From STOP THESE THINGS
If the delusion that we’re destined to run on nothing but wind and solar were a disease, it would have been declared a pandemic, long ago. The symptoms are readily observed – a trenchant and unshakeable belief that wind and solar can completely replace, coal, gas and nuclear power – they’re contagious and almost impossible to treat.
Western Australia caught the disease long ago. WA suffers the same obsession with heavily subsidised solar power that has gripped the Eastern States since 2001, and is starting to pay the price. Not least because the chaotic delivery of solar power is threatening to destroy its once wholly reliable electricity grid.
When the sun drops over the horizon and disappears for 10-12 hours or so, those claiming to depend on solar power can expect none at all.
Then there’s the sudden drops and rapid surges in voltage and frequency that follow the passage of clouds over those millions of shiny panels.
All that would be chaotic enough, but WA’s Labor government appears hell-bent on full-blown economic suicide.
Having already destabilised the grid with its heavily subsidised solar rollout, the McGowan government is determined to destroy it completely, by shutting down WA’s remaining coal-fired power plants, doing away with the cheapest and most reliable source of power they have.
Mark Chatfield, former CEO of Queensland’s CS Energy, recently called out the inherent lunacy of killing off WA’s coal-fired plants, warning that a complete system failure is inevitable, as Paul Garvey reports below.
Energy expert warns WA grid ‘headed for disaster’ without coal
19 February 2023
A former director of Western Australia’s state-owned energy retailer says the state’s key energy grid is headed for disaster under the McGowan government’s plan to shutter its coal plants by the end of the decade.
Mark Chatfield, a former chief executive of Queensland utility CS Energy who was appointed to the board of WA retailer Synergy by the previous Barnett government, told The Australian that blackouts were inevitable under the ambitions outlined by the state government last year.
“The path we are on, of the simple retirement of coal and its replacement by wind and solar, is destined to fail,” he said.
Premier Mark McGowan and Energy Minister Bill Johnston last year announced the two remaining state-owned coal-fired power plants would close by 2030, with $3.8bn set aside to help Synergy prepare for the change.
WA has one of the highest rates of household solar installations in the world, and their combined daytime output has hurt the economics of coal-fired plants providing baseload power.
Energy experts including Mr Chatfield and the chair of renewables advocacy group Sustainable Energy Now, Fraser Maywood, told The Australian they could not see how WA’s energy grid could be ready to cope with the scheduled coal plant closures.
A forecast released last year by the Australian Energy Market Operator projected gas demand in WA’s southwest would grow by more than 140 per cent by 2032, noting that the scheduled coal plant retirements would only be partially replaced by renewables.
Detailed modelling of the outlook for the WA grid, which Mr Chatfield said had taken him six months to compile, showed that delivering enough renewables and batteries to keep the grid stable after the coal plant closures would cost tens of billions of dollars and be impossible to bring in by 2030.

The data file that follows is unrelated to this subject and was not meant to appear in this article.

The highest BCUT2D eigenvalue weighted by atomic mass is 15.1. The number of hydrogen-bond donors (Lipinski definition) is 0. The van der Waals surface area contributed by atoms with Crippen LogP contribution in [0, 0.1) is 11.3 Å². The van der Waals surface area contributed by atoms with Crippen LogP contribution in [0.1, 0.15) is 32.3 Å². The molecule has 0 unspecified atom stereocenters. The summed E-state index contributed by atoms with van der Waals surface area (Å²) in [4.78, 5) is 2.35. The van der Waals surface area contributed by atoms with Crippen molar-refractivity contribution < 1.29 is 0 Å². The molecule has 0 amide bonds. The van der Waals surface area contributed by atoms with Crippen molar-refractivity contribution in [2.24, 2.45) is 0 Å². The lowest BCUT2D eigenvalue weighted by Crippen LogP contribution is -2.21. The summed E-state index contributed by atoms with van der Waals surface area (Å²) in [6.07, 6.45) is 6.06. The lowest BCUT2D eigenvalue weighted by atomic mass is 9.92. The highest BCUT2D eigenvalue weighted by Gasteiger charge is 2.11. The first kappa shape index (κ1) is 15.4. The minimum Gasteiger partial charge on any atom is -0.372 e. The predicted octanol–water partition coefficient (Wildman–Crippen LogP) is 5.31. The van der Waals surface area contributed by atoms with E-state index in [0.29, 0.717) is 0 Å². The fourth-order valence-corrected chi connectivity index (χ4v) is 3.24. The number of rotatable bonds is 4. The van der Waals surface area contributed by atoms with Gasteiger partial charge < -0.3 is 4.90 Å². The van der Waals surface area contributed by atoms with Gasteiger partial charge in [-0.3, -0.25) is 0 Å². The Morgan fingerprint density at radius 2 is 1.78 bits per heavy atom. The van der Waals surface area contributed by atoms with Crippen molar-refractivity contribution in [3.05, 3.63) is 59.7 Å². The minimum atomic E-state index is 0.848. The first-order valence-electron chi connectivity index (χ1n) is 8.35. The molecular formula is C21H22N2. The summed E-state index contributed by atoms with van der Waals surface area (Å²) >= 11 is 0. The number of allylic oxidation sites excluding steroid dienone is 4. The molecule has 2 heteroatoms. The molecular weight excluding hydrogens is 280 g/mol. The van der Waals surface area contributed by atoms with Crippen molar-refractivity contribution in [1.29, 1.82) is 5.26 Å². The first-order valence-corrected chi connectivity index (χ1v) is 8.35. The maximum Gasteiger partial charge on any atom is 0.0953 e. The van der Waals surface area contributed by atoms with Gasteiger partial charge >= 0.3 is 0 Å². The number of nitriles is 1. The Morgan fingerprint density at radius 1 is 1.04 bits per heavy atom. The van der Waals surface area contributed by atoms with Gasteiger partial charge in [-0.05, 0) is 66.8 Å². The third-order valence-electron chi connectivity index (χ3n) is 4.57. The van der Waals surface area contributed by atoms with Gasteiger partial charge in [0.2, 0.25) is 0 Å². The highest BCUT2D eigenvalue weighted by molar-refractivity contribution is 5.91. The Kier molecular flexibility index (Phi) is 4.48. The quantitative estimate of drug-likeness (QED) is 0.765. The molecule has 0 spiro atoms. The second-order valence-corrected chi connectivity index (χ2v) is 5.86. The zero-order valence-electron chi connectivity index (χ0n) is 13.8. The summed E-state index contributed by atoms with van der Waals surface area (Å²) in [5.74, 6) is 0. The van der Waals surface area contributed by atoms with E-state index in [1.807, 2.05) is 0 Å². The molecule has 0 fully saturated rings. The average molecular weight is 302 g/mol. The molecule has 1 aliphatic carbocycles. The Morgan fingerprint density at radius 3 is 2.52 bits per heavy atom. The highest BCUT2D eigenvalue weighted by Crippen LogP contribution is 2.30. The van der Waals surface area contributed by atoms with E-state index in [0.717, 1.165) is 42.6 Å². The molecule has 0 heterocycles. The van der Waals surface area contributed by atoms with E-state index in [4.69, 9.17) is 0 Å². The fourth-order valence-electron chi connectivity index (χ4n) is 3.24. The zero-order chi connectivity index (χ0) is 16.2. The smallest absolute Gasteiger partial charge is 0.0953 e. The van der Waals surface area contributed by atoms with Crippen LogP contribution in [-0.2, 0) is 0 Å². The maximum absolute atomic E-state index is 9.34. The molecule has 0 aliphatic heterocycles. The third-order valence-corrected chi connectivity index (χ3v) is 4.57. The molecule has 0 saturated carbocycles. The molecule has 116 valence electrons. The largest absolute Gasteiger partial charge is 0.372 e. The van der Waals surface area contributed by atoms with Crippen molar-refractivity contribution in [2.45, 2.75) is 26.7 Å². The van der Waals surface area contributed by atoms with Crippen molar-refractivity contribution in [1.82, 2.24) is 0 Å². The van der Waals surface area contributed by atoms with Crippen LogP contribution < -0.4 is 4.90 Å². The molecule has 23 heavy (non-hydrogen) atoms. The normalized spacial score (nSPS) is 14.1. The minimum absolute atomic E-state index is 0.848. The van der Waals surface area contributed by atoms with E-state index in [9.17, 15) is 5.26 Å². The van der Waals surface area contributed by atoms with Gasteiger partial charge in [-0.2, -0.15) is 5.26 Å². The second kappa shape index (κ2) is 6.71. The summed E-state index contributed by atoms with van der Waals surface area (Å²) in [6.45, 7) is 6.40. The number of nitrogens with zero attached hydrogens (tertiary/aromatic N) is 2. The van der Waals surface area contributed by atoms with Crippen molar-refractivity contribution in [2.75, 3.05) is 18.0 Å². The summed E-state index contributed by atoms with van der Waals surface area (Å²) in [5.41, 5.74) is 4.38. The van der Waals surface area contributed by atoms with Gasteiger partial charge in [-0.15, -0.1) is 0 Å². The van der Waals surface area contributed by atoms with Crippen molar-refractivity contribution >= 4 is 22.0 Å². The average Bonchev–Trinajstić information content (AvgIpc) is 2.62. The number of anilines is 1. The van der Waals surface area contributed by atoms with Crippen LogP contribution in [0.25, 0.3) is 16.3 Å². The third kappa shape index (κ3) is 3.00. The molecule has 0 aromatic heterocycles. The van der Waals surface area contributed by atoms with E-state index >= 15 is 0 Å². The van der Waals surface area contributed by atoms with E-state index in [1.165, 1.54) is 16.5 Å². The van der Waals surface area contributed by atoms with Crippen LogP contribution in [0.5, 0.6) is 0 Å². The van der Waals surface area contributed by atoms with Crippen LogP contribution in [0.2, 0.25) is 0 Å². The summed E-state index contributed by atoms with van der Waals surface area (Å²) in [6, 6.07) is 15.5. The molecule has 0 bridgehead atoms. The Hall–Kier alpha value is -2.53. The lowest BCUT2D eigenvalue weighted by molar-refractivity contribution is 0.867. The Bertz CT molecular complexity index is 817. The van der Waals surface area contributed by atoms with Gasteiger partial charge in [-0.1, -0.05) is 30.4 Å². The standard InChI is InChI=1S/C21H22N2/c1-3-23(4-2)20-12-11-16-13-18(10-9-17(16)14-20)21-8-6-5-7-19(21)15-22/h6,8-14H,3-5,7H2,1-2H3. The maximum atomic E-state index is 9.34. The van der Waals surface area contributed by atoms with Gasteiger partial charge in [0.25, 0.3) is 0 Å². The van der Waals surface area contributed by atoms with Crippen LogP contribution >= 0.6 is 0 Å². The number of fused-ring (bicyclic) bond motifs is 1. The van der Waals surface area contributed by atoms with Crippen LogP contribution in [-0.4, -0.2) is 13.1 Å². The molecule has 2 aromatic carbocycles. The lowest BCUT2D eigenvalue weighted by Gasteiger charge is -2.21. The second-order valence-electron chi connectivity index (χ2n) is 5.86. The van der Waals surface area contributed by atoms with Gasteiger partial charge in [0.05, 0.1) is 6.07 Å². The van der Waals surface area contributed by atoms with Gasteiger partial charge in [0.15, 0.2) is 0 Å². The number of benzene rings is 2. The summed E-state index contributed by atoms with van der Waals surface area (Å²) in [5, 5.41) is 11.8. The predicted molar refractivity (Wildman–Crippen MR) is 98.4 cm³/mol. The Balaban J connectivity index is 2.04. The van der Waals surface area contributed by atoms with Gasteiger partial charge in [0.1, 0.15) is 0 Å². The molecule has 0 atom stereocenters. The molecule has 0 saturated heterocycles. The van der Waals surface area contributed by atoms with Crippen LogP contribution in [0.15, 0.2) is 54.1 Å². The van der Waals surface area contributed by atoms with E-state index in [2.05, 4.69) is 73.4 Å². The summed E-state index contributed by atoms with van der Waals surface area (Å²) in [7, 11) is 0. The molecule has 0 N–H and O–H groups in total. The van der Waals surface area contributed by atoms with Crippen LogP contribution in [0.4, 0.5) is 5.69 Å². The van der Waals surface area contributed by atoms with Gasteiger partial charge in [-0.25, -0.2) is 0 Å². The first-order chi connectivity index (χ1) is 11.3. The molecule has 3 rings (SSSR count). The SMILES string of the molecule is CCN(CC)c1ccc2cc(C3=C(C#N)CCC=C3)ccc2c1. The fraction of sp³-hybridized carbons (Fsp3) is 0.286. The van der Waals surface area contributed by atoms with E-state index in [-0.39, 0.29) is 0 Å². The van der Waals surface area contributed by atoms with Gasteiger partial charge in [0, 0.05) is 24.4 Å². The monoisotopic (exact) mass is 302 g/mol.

Increasing the use of gas could help shore up the grid, but he said there was not currently enough spare capacity on the pipeline that connects WA’s southwest to the gas fields in the north to deliver what was needed.
“You have to expand the pipeline at the minimum, you have to buy more gas, and you have to add some more gas turbines if you’re going to replace the coal,” he said.
WA is installing its first large-scale battery, a $150m unit that will be capable of supplying 100 megawatts of power for four hours, but Mr Chatfield said the state would need another 30 of those to keep a renewables-driven grid stable.
On top of that, he said pumped hydro – earmarked to bolster the state grid – is ill-suited to WA’s flat topography and would be difficult to deliver by 2030.
Mr Maywood said the current $3.8bn plan was “undercooked”.
“We are concerned about the stability of the grid. It’s not looking good. We have been lucky this year – we haven’t had the very hot weather that really stretches the grid,” he said.
Mr Maywood said he feared grid instability in the wake of the 2030 coal shutdowns could hurt the cause of renewable energy. “You don’t need to do it all at once, but you need to have a vision, and you need a plan, and then you need your funding, and then you need to get all these projects rolled out as a coherent set,” he said.
“We’re not seeing that. What we’re seeing is hand-to-mouth. We are just stumbling from one potential crisis to the next.”
Opposition energy spokesman Steve Thomas said the government’s transition plan “absolutely cannot work” and industries that relied on the grid were increasingly worried about how they would fare beyond 2030.
He said “a sensible government would be hoping for the best but planning for the worst. This government is just hoping for the best with its fingers crossed,” he said.
Sun’s up, wind’s blowing – so we’re all good .. for a while.
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